For whatever reason, I’ve found myself agreeing with the portion of X-Men fans who hate Wolverine comics based on principle. “He’s had so much time in the spotlight,” I mimic. “He hasn’t changed in decades!” I whine. “Sooo many of them are bad,” I declare, having read almost none of them.
It was with this energy that I “gave the series a chance,” when it launched, and I lasted through X of Swords, which was the point I dropped the majority of the X-line, tired of following so many titles out of obligation.
And yet, I have returned, despite the outcry of the (internet) masses, and against my own judgement. Why? A nerd named Chris, who has continually told me that the series is good, and that I should read it.
So I did.
And it’s rad as hell.
My fondness for this volume is mostly due to the great work that Adam Kubert does in the first half of it. Kubert is effectively a legend at this point, so it shouldn’t be surprising that he’s putting out incredible art, but this might be some of my favorite superhero stuff across the industry right now.
I especially loved the way his issues are built on a 16-panel grid, the novelty of which feels fun. Kubert uses the book’s grid in inventive and beautiful ways, not overly adhering to it, but keeping it ever present, a quiet framework. Within that framework are a variety of layouts, from ones with four wide panels, to ones like the page below, which is a striking full-page visual along with four panels relating to the image. It isn’t novel by any means, but the execution is fantastic.
“Fun” works well as an operative word throughout the book, and I think it handles its tone much better than its sibling book X-Force does. While Wolverine never loses sight of its CIA concept, it also doesn’t unnecessarily mire itself overmuch in the ethical and moral dilemmas of such work. Punches aren’t pulled, it’s made clear that these soldiers have done some messed up sh*t, but Logan is still allowed to have a black market betting war over his hand.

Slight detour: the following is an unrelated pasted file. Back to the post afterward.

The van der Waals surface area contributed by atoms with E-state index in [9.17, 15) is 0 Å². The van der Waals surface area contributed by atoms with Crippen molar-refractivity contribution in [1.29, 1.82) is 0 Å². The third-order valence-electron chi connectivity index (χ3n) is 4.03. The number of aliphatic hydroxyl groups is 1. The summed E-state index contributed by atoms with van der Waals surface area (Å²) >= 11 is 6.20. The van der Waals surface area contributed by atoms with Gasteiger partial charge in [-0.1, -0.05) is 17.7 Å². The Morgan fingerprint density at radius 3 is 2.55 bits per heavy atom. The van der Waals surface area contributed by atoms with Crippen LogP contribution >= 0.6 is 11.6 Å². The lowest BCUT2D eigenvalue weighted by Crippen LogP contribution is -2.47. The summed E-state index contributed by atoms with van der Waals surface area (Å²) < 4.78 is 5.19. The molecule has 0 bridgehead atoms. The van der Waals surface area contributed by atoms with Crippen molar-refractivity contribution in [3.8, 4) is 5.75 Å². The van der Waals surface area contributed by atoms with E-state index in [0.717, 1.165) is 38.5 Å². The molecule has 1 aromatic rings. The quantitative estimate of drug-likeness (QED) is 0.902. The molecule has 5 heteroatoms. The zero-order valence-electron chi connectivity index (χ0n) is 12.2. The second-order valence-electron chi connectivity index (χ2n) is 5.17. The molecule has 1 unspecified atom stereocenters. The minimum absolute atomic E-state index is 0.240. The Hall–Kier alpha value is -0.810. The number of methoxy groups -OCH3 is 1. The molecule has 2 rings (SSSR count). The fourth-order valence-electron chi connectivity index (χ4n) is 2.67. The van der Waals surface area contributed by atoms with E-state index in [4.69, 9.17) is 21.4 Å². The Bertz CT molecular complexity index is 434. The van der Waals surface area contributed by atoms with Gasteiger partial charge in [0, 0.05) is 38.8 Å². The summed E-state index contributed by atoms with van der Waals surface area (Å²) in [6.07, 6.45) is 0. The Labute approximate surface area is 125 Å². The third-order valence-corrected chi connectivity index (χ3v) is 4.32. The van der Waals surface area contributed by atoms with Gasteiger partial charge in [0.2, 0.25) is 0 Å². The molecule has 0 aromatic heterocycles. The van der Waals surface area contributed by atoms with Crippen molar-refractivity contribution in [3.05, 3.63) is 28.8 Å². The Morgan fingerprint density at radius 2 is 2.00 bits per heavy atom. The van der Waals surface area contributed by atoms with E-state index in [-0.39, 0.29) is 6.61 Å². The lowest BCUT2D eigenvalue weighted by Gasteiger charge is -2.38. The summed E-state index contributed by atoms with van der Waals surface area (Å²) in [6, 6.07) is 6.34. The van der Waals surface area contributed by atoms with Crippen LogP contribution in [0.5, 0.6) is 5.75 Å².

Even while it’s doing all of that, though, there’s a sideways double page spread like the one below which is one of the funniest things I’ve ever seen, and I hope it’s intentionally shoved into the page fold, making him even shrimpier. Incredible.
While the story juggles the tone nicely, I’m even more impressed with its use of Krakoa in general. It would have been easy to do a by-the-numbers Wolverine book and be the best seller of the line, but this series is actually interested in using the themes of Krakoa in ways that work well with Logan’s history, and it caught me by surprise. It’s not a game changer by any means, but when other books in the line haven’t been using Krakoa in interesting ways (like X-Force), doing so in thematically relevant ways is nice.
At the heart of the book is a Logan who understands what an opportunity Krakoa is. It’s a series where Dracula wants to make a Krakoa for vampires. And Logan goes to an auction where his dismembered hand is being sold. I still don’t think the Krakoa era really has room for any solo books, but if one has to exist, I’m happy it’s this one.
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